Gov. Mary Fallin is denying published reports that she is close to make a deal with Democrat lawmakers for a $1,000,000,000.00 tax hike package.
The McCarville Report in Oklahoma City reported last Thursday that Fallin was meeting with House Minority Leader Scott Inman to iron details of a tax increase. Fallin would need Democrat support to vote in any new tax because it would require at least 75 percent of the votes.
McCarville reported that the deal being discussed included two forms of a tax increase on tobacco – one was $1 a pack which would raise $171 million and a second was $1.50 per pack to raise $257 million annually. Also in the package was a 6-cent per gallon gasoline tax, which would net around $170 million per year.
McCarville reported that other tax increase proposals included a “wind sales tax” ($20 million a year); a “cable sales tax” ($65 million a year); an “itemized deductation cap” ($100 million a year); and a “biennial vehicle registration” (generating $61 million). Another proposal is an income tax increase to 5.5 percent for anyone making more than $80,000 a year and to 6 percent for anyone making more than $200,000 a year.
Finance Secretary Preston Doerflinger said the governor’s office is talking with Democrats and Republicans and looking at a range of tax plans but that they are not even close to a deal.
During the session, House Democrats almost always refused to vote for any tax increases. Four bills to hike cigarette taxes never reached a floor vote. A bill that labeled a $1.50 cigarette tax hike was passed in the last week when it was labeled a “fee” but the Oklahoma Supreme Court ruled that action unconstitional.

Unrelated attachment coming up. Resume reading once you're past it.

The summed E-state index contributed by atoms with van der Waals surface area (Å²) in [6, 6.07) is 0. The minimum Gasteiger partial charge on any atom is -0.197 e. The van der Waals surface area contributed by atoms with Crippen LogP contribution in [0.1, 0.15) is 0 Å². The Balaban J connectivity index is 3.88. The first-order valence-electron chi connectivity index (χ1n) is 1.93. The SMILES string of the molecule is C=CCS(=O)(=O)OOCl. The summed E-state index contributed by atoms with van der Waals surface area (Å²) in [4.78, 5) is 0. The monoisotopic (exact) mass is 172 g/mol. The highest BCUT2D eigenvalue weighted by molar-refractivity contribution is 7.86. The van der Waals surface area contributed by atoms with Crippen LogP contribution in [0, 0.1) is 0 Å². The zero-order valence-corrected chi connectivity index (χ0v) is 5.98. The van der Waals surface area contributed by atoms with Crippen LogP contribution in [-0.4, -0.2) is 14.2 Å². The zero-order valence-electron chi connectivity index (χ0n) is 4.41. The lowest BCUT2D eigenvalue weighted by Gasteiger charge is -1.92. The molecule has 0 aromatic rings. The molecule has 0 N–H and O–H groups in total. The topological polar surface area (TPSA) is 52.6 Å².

Even though many self-described conservative Republican lawmakers voted for the cigarette tax, it would seem difficult to get a huge tax increase through the GOP-controlled House and Senate should Fallin call a special session.
“There is never a shortage of rumor and innuendo surrounding negotiations at the Capitol, so I will add some facts to the discussion,” said House Speaker Charles McCall, R- Atoka. “First, there is no way House Republicans will ever pass a billion dollars in tax and revenue increases to fill a $200 million budget hole. Such a plan would be dead on arrival. Second, Minority Leader Scott Inman has no interest in negotiating in good faith with the governor or anyone else. He has failed at every turn to deliver Democrat votes for any significant revenue package. He has offered conflicting demands in public and private negotiations. The fact is, Scott Inman is only interested in campaign issues for his governor’s race, not real solutions that will help Oklahoma.”